|Bugler (16) killed in nlghtactionA LADY in Sheffield had received a box of personal papers belonging to a great uncle of hers, Albert Hewett, who had died in India in 1947.
I received a phone call from her regarding one of the pieces, a photo of a shipmate of his, a Royal Marine bugler boy, Albert Edward Flory, who was killed in HMS Castor at the Battle of Jutland on May 31,1916, aged just 16.
On the back of the photo was his mother's name, Margaret Flory, my grandmother. My contact in Sheffield had unearthed the family details via the web and decided it was time this young man "went home".
She was anxious to find out more about him as she felt her uncle must have regarded him as a close friend, having carried his photo for so long.
My grandfather Arthur Flory was himself a RMLI private who married in 1890. He was recalled when World War I broke out and his five eldest sons all followed their father into the Marines. Two of them were killed in action.
My father, George Thomas Flory, was at the Somme in 1916 and was wounded. He left thj Marines in 1938 as a sergeant. Joining the RM Police (later the MOD Police) he served at Bedenham Depot during World War II and was still there when the big explosion occurred, just post war.
The RM Museum at Eastney has a collection of medals and photographs of the Flory family, who between them gave something like 150 years plus to the Service. - L. Q. Flory, Wickham, Hants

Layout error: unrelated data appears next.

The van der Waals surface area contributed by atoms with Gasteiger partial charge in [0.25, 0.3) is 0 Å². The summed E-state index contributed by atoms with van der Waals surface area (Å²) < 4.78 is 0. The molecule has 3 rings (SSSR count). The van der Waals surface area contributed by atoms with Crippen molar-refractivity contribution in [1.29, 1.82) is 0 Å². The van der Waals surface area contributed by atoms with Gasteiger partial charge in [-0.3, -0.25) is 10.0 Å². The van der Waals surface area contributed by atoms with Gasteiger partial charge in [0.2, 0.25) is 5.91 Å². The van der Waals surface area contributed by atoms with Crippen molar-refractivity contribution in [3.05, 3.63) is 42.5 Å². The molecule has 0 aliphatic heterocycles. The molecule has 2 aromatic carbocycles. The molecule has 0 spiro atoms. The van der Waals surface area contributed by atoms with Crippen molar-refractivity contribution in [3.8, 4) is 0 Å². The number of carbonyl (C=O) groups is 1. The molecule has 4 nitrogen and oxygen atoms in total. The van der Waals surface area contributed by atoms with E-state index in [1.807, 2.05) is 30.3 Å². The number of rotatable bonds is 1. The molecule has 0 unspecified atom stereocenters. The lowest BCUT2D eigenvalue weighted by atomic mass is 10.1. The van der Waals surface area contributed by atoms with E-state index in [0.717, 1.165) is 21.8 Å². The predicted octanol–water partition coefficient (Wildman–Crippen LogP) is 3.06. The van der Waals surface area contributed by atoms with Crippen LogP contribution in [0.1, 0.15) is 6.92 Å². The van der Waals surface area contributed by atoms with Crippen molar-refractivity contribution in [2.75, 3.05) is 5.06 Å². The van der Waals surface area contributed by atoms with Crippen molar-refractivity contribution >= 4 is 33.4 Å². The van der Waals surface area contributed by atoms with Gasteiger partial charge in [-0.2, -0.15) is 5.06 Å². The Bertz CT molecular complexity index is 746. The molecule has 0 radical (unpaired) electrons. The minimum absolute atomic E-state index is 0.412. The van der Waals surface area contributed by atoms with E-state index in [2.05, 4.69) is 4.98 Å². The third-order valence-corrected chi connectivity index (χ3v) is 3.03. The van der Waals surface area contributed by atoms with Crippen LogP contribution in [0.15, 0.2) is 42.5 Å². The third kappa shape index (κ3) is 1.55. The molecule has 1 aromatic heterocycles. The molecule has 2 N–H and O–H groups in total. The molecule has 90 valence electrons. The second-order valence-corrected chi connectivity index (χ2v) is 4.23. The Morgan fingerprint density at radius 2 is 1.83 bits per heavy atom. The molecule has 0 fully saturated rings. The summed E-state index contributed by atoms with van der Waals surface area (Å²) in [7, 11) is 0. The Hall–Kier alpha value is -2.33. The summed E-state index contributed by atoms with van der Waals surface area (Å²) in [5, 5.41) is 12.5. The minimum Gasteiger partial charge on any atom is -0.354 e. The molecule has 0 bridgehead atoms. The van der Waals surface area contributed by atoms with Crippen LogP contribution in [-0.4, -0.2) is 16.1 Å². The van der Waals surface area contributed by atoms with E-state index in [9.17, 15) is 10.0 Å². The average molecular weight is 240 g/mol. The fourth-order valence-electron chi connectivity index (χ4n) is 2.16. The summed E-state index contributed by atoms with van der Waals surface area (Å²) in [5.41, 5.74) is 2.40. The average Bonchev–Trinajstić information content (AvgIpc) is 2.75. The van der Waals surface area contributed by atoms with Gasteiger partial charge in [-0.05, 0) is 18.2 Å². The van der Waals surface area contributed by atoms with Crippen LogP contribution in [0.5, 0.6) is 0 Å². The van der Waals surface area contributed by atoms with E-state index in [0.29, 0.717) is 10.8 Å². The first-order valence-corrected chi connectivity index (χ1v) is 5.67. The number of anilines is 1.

The light cruiser HMS Castor was involved in two night engagements at Jutland, in the second of which she claimed to have sunk a German destroyer by gunfire at point-blank range. She herself was hit four times. One shell hit the disengaged side of the fore-bridge and "wiped out everybody in the way of signalmen, messengers etc who had gathered there, with the exception of one man," according to a personal account quoted in The Fighting at Jutland (Chatham £25), the personal experiences of 60 officers and men compiled shortly after the war by H. W. Fawcett and G. W. W. Hooper
"This man had a miraculous escape, the four-inch shell bursting practically between his legs, but all the force of the explosion must have gone on in the direction in which the shell was travelling, for it blew a large hole in the deck of the bridge, and through this the man fell. He landed on another man who had been killed by that same shell, but he himself was practically unhurt."- Ed